The Society

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1.1         Society  

 

The individual is by their nature a free biological being and a social unit at the same time. "The individual who knows" is aware that they will to a greater extent satisfy their natural needs by associating with another individual. By associating with others, the individual accomplishes a greater power in nature and, accordingly, a greater possibility of satisfying their natural needs. The pooling of people represents a community of individuals with separate and collective needs. 

The individual is a natural need to the individual, as the value is as well. In a "society that knows", each individual feels respect to all members of society irrespective of the differences in their degree of ability or power. In such a society each individual is entitled to participate in the decision-making about the rules for joint activities in nature. In this way, the sum of all individual needs form the optimal collective needs of society, which determine the social relationship rules. 

Such rules understand the rights and obligations of individuals. The rights establish freedoms of people, while obligations diminish them as the people are forced to behave toward nature and society in the way that suits the society as a whole. "The society that knows" regulates the rules for the collective relationship by way of reducing to maximum extent the individual inconveniences and by increasing the collective conveniences as well. Such rules suit all members of the society to the largest extent possible. 

The society in its relationship with nature has identical reactions to those of the individual. "The society that knows" forms needs in accordance with its own nature, within the limits of the natural power of realization, thus satisfying their needs and accomplishing the conveniences.  

One can say that during their lifetime the individual takes the roads of development of the society. A child has neither knowledge nor ability to meet their natural needs. The parents who know how to live in accordance with their own nature are satisfied and develop as such, love toward the children. They assume an active care for meeting the children's natural needs. Such attitude brings warmth and joy, which is a prerequisite for the prosperity of both the child and the society. The persons not deprived in their youth may easily later become sound protagonists in society.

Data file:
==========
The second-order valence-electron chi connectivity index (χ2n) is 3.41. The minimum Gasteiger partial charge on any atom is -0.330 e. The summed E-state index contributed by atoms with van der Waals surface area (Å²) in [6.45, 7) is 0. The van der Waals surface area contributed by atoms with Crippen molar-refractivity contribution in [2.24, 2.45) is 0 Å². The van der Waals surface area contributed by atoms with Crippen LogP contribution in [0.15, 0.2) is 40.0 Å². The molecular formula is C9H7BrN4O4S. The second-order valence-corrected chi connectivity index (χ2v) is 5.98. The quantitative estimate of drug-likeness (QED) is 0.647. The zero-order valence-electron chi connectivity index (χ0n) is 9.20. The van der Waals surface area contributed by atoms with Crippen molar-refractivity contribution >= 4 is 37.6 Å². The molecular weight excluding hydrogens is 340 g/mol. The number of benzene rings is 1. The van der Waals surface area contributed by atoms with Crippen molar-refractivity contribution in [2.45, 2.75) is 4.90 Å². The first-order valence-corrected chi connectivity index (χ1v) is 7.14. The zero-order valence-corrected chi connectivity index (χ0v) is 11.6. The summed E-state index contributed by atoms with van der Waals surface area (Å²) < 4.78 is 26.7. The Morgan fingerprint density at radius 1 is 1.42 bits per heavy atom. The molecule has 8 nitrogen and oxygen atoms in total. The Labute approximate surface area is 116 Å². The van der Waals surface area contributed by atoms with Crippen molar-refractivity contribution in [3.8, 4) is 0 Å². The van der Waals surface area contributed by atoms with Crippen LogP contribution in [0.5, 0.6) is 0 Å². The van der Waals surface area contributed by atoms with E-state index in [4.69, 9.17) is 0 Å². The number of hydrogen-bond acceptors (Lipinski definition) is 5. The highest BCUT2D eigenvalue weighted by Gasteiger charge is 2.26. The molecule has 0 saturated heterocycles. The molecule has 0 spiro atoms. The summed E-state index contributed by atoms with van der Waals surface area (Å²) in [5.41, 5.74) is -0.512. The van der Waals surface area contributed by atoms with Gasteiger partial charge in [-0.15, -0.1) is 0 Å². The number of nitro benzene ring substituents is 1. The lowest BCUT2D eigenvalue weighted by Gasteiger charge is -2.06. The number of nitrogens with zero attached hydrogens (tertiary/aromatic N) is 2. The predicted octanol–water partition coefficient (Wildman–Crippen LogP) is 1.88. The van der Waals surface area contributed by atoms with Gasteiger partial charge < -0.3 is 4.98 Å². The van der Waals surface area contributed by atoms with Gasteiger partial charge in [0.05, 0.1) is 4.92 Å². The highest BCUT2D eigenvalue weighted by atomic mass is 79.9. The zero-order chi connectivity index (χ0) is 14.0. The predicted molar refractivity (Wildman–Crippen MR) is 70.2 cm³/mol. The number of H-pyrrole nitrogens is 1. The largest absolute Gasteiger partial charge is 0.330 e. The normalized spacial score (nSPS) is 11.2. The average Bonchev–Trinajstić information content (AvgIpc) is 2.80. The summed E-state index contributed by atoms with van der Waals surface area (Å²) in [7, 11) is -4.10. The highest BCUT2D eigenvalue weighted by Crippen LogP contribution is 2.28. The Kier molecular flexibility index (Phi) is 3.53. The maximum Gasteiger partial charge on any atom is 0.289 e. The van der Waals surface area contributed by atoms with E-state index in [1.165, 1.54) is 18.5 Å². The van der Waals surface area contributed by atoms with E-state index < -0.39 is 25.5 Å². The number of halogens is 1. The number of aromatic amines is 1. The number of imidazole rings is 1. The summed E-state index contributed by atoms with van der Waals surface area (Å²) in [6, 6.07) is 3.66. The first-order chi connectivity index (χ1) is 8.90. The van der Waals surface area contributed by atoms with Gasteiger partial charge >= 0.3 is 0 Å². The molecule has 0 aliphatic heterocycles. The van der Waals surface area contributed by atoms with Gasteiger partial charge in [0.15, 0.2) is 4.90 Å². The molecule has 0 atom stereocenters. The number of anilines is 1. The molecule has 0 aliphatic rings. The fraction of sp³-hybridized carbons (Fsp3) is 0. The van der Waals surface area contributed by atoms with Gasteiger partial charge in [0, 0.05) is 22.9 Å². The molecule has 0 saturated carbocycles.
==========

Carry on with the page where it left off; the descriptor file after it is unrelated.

"The individual who knows" brings advantages to themselves and to the society as a whole. Therefore, "the society that knows" is interested in having each member be familiar with the fund of knowledge they possess. "The society that knows" forms an impartial knowledge about the laws of movements in nature, and educates the young members on the rights, duties, and responsibilities for their subsistence in society and nature. The young who see active and satisfied adult members of "the society that knows" form a belief in a convenient future and, therefore, accept with pleasure the rights, duties and responsibilities of the community. "The society that knows" forms the education that follows the interest of the students and of the society, as in this way the act of education satisfies, while lasting, the needs the students and produces benefits to society as a whole.  

The society meets its needs by work. "The society that knows" establishes needs by mutual agreements, and then proceeds by jointly working to meet the needs, accomplishing benefits in that way. The society reaches major benefits when it directs the work to where it is more necessary and where a more productive worker carries out each work duty. "The society that knows" organizes the work distribution mainly according to the individual working abilities of the workers. In such a society, each worker has an equal right to work in every work post and each work post is covered by the most productive interested worker. In this way the greater conveniences in the society are created. The best productivity brings the highest values in the operation result. Free working choice enables work to become a value for itself.